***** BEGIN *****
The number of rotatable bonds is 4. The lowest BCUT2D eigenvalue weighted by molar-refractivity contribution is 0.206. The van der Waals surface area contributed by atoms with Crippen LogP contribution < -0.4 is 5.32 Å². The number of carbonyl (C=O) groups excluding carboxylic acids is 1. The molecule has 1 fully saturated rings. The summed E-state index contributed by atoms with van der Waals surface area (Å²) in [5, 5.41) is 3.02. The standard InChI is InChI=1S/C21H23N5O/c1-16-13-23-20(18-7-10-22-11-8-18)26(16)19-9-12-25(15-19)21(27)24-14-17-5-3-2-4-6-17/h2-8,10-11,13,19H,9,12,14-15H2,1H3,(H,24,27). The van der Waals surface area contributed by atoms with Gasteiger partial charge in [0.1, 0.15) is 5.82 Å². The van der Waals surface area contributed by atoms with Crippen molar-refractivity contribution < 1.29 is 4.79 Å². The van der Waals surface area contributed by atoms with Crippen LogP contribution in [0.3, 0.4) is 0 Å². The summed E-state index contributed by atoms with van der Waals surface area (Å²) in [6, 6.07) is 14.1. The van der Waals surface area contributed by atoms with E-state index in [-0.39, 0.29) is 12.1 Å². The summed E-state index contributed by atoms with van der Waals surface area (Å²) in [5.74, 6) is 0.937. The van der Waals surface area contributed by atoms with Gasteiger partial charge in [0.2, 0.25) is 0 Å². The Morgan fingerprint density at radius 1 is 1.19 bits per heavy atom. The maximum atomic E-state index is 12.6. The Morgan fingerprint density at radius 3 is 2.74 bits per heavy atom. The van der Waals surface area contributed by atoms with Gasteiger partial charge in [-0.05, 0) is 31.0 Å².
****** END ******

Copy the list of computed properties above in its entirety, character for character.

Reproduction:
The number of rotatable bonds is 4. The lowest BCUT2D eigenvalue weighted by molar-refractivity contribution is 0.206. The van der Waals surface area contributed by atoms with Crippen LogP contribution < -0.4 is 5.32 Å². The number of carbonyl (C=O) groups excluding carboxylic acids is 1. The molecule has 1 fully saturated rings. The summed E-state index contributed by atoms with van der Waals surface area (Å²) in [5, 5.41) is 3.02. The standard InChI is InChI=1S/C21H23N5O/c1-16-13-23-20(18-7-10-22-11-8-18)26(16)19-9-12-25(15-19)21(27)24-14-17-5-3-2-4-6-17/h2-8,10-11,13,19H,9,12,14-15H2,1H3,(H,24,27). The van der Waals surface area contributed by atoms with Gasteiger partial charge in [0.1, 0.15) is 5.82 Å². The van der Waals surface area contributed by atoms with Crippen molar-refractivity contribution < 1.29 is 4.79 Å². The van der Waals surface area contributed by atoms with Crippen LogP contribution in [0.3, 0.4) is 0 Å². The summed E-state index contributed by atoms with van der Waals surface area (Å²) in [6, 6.07) is 14.1. The van der Waals surface area contributed by atoms with E-state index in [-0.39, 0.29) is 12.1 Å². The summed E-state index contributed by atoms with van der Waals surface area (Å²) in [5.74, 6) is 0.937. The van der Waals surface area contributed by atoms with Gasteiger partial charge in [0.2, 0.25) is 0 Å². The Morgan fingerprint density at radius 1 is 1.19 bits per heavy atom. The maximum atomic E-state index is 12.6. The Morgan fingerprint density at radius 3 is 2.74 bits per heavy atom. The van der Waals surface area contributed by atoms with Gasteiger partial charge in [-0.05, 0) is 31.0 Å².